Urban Grit and the Particles In Between

November 05, 2018
Never underestimate the power of coming home. I used to. I couldn’t wait to move away from my small-town Louisiana life and head for the big city. Any city, it didn’t matter, I just wanted-no, needed-lights, and action, and a functioning gas station after nine thirty.

My answer was always the same: New Orleans, like no other place, was perfectly imperfect, and like no other place had opened its arms and made it easy for me to fall in love with her. While the rest of the world was polishing off grit, New Orleans was polishing up its grit and dowsing it with a dash of glamour. In New Orleans, nothing was typical, nothing is typical, nothing was the ordinary, and nothing will ever be ordinary.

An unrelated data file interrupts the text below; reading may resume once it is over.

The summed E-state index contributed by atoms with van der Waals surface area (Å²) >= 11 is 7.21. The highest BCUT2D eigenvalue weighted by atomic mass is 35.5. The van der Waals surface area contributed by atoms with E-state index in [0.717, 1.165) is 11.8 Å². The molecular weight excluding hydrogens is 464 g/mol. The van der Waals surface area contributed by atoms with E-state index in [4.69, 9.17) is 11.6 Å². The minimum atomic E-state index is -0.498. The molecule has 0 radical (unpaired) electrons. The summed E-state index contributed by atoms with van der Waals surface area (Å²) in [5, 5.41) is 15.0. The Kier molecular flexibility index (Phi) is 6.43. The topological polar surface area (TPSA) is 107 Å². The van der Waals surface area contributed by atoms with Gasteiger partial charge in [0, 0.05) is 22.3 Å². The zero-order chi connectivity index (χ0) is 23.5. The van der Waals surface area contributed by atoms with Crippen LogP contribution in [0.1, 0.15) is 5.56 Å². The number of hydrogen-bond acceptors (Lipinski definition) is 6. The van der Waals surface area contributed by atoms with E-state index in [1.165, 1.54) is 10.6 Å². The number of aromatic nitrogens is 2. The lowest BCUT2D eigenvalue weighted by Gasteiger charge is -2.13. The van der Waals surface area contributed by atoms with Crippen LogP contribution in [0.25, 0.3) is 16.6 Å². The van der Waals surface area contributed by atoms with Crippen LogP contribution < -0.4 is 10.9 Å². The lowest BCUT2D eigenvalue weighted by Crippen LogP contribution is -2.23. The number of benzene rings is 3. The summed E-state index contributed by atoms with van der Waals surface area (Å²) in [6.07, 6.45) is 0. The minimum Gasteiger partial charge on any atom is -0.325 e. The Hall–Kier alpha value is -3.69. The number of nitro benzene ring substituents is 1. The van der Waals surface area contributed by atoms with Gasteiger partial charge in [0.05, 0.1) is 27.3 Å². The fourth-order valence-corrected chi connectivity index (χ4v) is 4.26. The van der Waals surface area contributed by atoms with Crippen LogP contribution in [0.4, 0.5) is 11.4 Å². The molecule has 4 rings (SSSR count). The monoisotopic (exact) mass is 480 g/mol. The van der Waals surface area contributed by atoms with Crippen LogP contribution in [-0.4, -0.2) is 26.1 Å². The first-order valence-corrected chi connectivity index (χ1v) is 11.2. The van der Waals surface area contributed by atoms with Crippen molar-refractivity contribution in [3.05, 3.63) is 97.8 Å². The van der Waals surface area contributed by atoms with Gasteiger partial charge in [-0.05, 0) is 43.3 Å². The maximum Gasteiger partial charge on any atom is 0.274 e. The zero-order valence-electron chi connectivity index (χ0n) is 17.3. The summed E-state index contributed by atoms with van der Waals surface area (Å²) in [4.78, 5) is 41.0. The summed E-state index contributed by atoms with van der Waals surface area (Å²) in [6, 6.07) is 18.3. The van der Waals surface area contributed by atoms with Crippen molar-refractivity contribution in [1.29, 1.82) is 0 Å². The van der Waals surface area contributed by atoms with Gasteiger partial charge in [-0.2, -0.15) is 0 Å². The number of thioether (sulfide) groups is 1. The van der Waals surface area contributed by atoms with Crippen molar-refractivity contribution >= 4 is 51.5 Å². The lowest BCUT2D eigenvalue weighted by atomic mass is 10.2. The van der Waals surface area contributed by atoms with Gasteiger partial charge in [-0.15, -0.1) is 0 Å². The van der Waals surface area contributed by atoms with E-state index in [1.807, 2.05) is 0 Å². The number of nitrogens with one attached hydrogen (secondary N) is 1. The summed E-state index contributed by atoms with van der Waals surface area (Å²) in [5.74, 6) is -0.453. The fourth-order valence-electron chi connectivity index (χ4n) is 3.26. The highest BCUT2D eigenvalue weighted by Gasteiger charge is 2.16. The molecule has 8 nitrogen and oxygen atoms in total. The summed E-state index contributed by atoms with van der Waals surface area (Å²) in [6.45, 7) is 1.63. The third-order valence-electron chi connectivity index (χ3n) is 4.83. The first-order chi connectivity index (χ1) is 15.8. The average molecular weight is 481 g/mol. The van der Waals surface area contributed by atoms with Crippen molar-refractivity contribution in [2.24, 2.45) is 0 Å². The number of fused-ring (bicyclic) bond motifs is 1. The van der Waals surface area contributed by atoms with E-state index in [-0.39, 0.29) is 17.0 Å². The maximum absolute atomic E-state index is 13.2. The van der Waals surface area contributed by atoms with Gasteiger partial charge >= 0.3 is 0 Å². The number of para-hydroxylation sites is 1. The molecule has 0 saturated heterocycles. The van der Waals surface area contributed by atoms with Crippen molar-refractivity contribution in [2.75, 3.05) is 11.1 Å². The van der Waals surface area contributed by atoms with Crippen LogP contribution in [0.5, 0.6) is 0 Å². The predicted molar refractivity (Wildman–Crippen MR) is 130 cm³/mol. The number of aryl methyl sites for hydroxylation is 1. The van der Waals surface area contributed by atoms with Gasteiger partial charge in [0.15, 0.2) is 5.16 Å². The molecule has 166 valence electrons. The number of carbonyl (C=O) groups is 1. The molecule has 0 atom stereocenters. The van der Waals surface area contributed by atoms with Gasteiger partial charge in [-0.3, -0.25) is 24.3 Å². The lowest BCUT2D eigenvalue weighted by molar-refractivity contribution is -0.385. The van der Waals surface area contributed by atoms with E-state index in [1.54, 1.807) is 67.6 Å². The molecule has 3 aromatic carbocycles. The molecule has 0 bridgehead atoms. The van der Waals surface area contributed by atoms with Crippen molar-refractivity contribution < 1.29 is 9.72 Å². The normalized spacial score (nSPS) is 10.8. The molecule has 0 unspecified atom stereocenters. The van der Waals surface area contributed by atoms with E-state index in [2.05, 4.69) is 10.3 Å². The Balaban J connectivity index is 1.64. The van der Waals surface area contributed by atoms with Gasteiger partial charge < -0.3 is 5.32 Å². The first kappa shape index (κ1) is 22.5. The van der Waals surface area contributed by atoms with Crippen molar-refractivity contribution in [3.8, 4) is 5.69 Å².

While every other aspect of culture found nirvana and smashed some pumpkins, the art world looked on with delight. After all, it had been doing grit and grunge since the eighties and was wondering when the rest of the world would catch on. Cities like New Orleans, New York, and San Francisco all had communities of artists who not only focused on grunge and grit but brought the urbanization of America and its art to the forefront.

New Orleans has always been a leader in what we refer to as the “urbanization of everything”. Music, movies, writing, and most of all art, is a celebration of city living; no matter how good, bad, or ugly.